Statistically Efficient Testing of the Hubble and Lundmark Laws on IRAS Galaxy Samples
Abstract
The local redshiftdistance (zr) power laws, z is proportional to r^p^, of exponents p = 1, 2, which are predicted respectively by generic big bang cosmology and chronometric cosmology, are tested on flux and redshiftlimited subsamples of the sample of Strauss et al. (1992). The completeness of this sample at 60 microns makes possible statistically optimal nonparametric estimates of the corresponding luminosity functions, which are used for the tests. The present analysis is basically free of assumptions regarding the spatial distribution of the galaxies; only the absence of selection on flux down to its limiting value, at each given redshift, is used. The Hubble law (p= 1) predicts values for (i) dispersion in log flux and (ii) the slope of the regression of log flux on log redshift that almost invariably exceed their actual values, by amounts typically of the order of 30% in the case of the dispersion in log flux. Since ancillary perturbative hypotheses would further increase the excess of the prediction over observation, this inconsistency appears irreconcilable. The Hubble law prediction for (iii) the correlation of log luminosity with redshift also almost invariably exceeds the observed value. The mean prediction errors for (i)(iii) are, in this order, approximately 10 σ, 6 σ, and 9 σ, for the subsample in the range 500 km s^1^ < cz < = 30,000 km s^1^. The Lundmark law (p= 2) predictions for these quantities are in strikingly close agreement with their directly observed values, having deviations of less than ~0.5% or less than 1 σ. In addition, this law predicts that the Hubble law predictions will deviate from observation in the manner observed. For example, the Lundmark law prediction for the correlation of the Hubble law luminosity with log redshift is correct within less than 0.5%, or 1/20 or the error in the prediction of the Hubble law itself for this quantity. Corrections for possible peculiar motions of the Galaxy of a realistic order of magnitude have no qualitative impact on these results. Bright subsamples, inclusive of approximately onehalf or onefourth of this number of galaxies, give comparable results. So also do subsamples in more limited redshift ranges, e.g., 500 km s^1^ < cz <= 20,000 km s^1^ or 2000 km s^1^ < cz <= 10,000 km s^1^. The rms error in the Lundmark law prediction for log flux at the observed redshift is less than the observed dispersion in log flux by ~9%, but the corresponding rms error in the Hubble law predictions exceeds the observed dispersion by ~4%, in the case of the cited sample of 2551 galaxies.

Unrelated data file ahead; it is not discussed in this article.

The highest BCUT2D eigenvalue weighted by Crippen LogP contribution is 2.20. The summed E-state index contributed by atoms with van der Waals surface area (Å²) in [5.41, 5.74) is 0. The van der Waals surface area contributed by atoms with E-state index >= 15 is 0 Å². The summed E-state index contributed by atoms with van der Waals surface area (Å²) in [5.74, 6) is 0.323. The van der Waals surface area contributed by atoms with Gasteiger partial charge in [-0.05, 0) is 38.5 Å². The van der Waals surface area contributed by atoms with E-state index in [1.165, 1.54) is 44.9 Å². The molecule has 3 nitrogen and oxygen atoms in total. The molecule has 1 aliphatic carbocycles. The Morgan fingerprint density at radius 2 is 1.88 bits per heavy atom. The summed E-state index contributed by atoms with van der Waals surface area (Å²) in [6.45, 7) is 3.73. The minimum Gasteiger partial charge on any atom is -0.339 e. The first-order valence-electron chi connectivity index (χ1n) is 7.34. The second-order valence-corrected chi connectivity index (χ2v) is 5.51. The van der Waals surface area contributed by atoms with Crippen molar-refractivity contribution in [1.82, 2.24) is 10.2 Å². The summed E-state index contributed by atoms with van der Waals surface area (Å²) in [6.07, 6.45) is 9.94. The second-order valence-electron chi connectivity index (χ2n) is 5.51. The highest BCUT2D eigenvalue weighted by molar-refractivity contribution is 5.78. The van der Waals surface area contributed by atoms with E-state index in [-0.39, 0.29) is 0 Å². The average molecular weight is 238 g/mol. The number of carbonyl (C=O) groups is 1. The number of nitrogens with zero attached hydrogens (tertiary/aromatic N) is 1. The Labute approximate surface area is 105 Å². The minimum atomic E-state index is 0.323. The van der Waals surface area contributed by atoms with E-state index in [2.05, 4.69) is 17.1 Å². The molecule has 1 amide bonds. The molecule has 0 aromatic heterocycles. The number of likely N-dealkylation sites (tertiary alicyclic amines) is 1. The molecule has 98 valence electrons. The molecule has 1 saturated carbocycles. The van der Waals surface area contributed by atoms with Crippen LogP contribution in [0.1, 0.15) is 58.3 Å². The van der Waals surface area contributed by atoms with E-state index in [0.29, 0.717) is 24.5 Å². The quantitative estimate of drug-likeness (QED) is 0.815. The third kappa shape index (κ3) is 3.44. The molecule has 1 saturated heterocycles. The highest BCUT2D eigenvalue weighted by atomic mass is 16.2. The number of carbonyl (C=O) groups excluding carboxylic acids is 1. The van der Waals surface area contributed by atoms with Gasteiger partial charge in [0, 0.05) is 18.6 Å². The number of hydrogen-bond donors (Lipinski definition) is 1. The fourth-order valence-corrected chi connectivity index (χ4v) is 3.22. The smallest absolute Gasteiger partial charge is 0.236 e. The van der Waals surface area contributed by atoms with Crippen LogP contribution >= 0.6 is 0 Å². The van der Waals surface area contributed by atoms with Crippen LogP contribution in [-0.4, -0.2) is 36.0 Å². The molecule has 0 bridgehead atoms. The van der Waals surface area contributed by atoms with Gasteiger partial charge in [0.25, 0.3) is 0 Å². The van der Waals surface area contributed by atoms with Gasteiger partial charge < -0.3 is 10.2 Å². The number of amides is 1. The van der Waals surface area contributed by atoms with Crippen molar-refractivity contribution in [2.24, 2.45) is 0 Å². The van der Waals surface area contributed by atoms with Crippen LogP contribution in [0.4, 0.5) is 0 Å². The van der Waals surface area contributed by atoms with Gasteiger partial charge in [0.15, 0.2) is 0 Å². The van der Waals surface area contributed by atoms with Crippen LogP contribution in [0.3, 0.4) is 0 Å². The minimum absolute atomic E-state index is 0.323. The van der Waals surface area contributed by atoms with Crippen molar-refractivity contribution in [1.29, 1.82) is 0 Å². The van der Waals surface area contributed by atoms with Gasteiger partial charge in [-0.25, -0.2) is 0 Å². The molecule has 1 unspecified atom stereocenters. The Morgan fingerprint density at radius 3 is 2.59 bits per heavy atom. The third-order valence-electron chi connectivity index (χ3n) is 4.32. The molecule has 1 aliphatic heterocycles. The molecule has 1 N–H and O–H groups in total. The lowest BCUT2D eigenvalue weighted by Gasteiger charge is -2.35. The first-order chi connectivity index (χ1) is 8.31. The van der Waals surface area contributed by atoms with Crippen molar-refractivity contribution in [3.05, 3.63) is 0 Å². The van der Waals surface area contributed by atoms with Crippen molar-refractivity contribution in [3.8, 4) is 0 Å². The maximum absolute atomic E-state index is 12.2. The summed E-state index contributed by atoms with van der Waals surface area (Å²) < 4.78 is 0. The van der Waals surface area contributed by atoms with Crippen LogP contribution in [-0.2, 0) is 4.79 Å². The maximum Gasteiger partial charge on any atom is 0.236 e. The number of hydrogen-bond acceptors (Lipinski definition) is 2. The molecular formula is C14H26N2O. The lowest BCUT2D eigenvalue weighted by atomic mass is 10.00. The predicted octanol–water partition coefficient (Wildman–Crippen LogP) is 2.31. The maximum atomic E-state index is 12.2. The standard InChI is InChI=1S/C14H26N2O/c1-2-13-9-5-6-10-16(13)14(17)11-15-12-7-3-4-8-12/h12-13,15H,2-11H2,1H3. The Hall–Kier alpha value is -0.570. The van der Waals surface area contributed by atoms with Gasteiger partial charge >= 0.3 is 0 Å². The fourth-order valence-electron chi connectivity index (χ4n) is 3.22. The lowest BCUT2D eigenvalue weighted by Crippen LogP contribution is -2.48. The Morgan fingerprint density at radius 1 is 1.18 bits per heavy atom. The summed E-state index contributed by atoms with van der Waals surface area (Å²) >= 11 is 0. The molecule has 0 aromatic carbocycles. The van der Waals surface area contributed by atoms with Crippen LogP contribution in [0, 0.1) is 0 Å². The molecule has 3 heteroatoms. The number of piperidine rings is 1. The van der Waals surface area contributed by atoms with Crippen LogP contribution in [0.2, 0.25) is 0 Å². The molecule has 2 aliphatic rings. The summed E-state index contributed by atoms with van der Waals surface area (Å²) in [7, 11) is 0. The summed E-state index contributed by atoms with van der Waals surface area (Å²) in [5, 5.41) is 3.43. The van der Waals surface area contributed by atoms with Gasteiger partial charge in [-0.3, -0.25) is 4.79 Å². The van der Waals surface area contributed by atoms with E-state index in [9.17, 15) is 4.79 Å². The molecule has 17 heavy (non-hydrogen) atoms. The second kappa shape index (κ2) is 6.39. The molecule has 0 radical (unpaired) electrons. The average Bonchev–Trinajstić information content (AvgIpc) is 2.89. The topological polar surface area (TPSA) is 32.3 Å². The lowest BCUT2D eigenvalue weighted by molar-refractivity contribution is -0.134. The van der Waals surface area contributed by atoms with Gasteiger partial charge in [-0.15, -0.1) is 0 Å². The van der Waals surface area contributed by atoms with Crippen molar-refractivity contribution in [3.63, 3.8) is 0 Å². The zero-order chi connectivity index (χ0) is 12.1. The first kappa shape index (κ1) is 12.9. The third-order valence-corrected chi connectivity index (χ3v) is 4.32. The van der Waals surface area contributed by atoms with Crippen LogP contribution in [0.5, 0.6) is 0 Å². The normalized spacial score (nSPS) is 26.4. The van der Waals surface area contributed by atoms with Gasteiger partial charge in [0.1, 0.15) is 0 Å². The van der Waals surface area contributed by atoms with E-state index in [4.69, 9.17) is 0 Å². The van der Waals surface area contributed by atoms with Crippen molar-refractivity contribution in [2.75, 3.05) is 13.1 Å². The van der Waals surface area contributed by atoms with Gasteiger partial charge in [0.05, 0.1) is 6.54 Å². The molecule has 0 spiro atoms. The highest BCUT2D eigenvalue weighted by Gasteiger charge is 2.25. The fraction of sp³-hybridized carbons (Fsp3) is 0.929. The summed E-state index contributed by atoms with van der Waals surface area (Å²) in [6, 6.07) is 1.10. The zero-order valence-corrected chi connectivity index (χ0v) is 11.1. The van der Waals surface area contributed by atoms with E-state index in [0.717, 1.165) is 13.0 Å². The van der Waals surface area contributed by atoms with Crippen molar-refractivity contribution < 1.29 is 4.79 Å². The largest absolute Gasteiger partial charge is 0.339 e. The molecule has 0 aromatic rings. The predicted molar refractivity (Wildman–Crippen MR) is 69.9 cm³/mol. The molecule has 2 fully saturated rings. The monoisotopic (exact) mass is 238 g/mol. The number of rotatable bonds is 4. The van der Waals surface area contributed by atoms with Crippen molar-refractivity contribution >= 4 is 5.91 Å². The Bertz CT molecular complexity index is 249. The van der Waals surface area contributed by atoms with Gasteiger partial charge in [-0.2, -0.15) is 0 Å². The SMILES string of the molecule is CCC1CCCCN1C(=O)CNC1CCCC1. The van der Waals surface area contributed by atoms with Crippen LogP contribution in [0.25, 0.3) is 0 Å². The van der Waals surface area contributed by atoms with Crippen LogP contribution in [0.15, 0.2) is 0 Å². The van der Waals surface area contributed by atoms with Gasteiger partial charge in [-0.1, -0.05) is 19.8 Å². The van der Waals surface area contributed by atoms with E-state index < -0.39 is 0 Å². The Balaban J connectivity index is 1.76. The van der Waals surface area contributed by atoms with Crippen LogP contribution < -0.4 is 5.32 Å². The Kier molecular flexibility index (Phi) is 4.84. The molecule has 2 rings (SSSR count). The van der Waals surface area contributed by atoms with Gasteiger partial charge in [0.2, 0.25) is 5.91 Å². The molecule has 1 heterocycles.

Publication:

The Astrophysical Journal
 Pub Date:
 July 1993
 DOI:
 10.1086/172849
 Bibcode:
 1993ApJ...411..465S
 Keywords:

 Big Bang Cosmology;
 Hubble Constant;
 Infrared Astronomy Satellite;
 Milky Way Galaxy;
 Red Shift;
 Statistical Tests;
 Interstellar Matter;
 Probability Theory;
 Spatial Distribution;
 Astrophysics;
 COSMOLOGY: OBSERVATIONS;
 GALAXIES: DISTANCES AND REDSHIFTS